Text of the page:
|Publication number||US5819698 A|
|Application number||US 08/719,118|
|Publication date||Oct 13, 1998|
|Filing date||Sep 24, 1996|
|Priority date||Sep 24, 1996|
|Publication number||08719118, 719118, US 5819698 A, US 5819698A, US-A-5819698, US5819698 A, US5819698A|
|Original Assignee||Pioneer/Eclipse Corporation|
|Export Citation||BiBTeX, EndNote, RefMan|
|Patent Citations (9), Classifications (5), Legal Events (6)|
|External Links: USPTO, USPTO Assignment, Espacenet|
1. Field of the Invention
The invention relates generally to engine condition monitoring systems and methods. More particularly, the present invention relates to systems and methods for monitoring the operating condition of a gas fueled small engine used in an air space with restricted ventilation.
2. Description of the Related Art
Small internal combustion engines are sometimes used to power various types of manually operated equipment. These engines are normally fueled by gasoline or by propane or other forms of natural gas. Certain types of equipment, floor buffers for example, may be left unattended with the engine running even though the equipment is not being operated, thus resulting in the unnecessary waste of fuel.
In addition, the exhaust gas of these engines contains carbon monoxide and may create unsafe conditions when used indoors or in a space in which ventilation is restricted. In particular, since carbon monoxide is invisible and odorless, if an engine continues to run when equipment is unattended or if the operator has become disabled such as by slipping and falling while operating the equipment, there is a risk that the exhaust of the engine may create an unsafe breathing environment. This is especially true for some types of equipment which do not pose a high risk of immediate physical injury, such as a floor buffer for example, and which lack safeguards to prevent the equipment from continuing to run even though the operator is not present or is disabled.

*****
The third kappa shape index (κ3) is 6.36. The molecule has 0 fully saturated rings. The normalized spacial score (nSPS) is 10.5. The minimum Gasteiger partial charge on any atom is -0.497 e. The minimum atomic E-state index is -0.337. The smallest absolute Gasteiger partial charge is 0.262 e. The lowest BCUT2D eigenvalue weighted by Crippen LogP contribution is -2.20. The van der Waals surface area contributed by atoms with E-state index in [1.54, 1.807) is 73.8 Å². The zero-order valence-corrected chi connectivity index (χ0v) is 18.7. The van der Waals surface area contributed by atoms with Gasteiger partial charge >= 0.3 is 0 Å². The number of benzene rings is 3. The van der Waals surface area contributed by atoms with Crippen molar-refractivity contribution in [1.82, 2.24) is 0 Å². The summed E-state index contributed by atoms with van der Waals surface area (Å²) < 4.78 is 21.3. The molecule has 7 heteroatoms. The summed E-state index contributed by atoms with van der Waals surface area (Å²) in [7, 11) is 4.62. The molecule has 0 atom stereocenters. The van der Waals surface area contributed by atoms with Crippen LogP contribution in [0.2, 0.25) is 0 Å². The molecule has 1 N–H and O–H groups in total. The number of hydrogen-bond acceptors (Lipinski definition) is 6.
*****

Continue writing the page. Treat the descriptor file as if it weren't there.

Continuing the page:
Equipment powered by small gas fueled engines is available which contains safeguards to control the engine when the operator is not present or is disabled. However, these safeguards generally consist of hand levers which turn off the engine if they are not engaged during operation of the equipment. They therefore suffer from the problem that the engine may be turned off even though an operator is present but has inadvertently released the lever. Such mechanical safeguards are also easily subject to tampering.
Internal combustion engine control systems are known in the prior art which monitor the engine using an exhaust gas sensor and/or other types of sensors. However, these control systems generally use the sensor data for controlling the fuel/air mix or other factors affecting the efficiency of the engine (See, for example, U.S. Pat. No. 5,357,938 to Bedford et al and U.S. Pat. No. 5,426,934 to Hunt et al.) rather than for indicating safe oxygen levels for operation indoors, displaying the engine operating condition to an operator and/or determining excessive idling caused by, for example, a missing or disabled operator.
It is therefore an object of the present invention to overcome the aforementioned disadvantages in the known prior art. In particular, it is an object of the present invention to provide a reliable system and method of monitoring and visually indicating the condition of the exhaust of an internal combustion engine which also prevents the unnecessary waste of fuel and which is not easily subject to tampering.
The present invention provides a novel engine condition monitoring system and method which effectively monitors the condition of the exhaust of the engine. A key feature of the system is that a processor is programmed to automatically determine and visually indicate the condition of the engine on the basis of a signal from an oxygen sensor located in the exhaust flow path. Data from the sensor is used to indicate acceptable safe levels of oxygen and, by inference, discern carbon monoxide in the engine exhaust.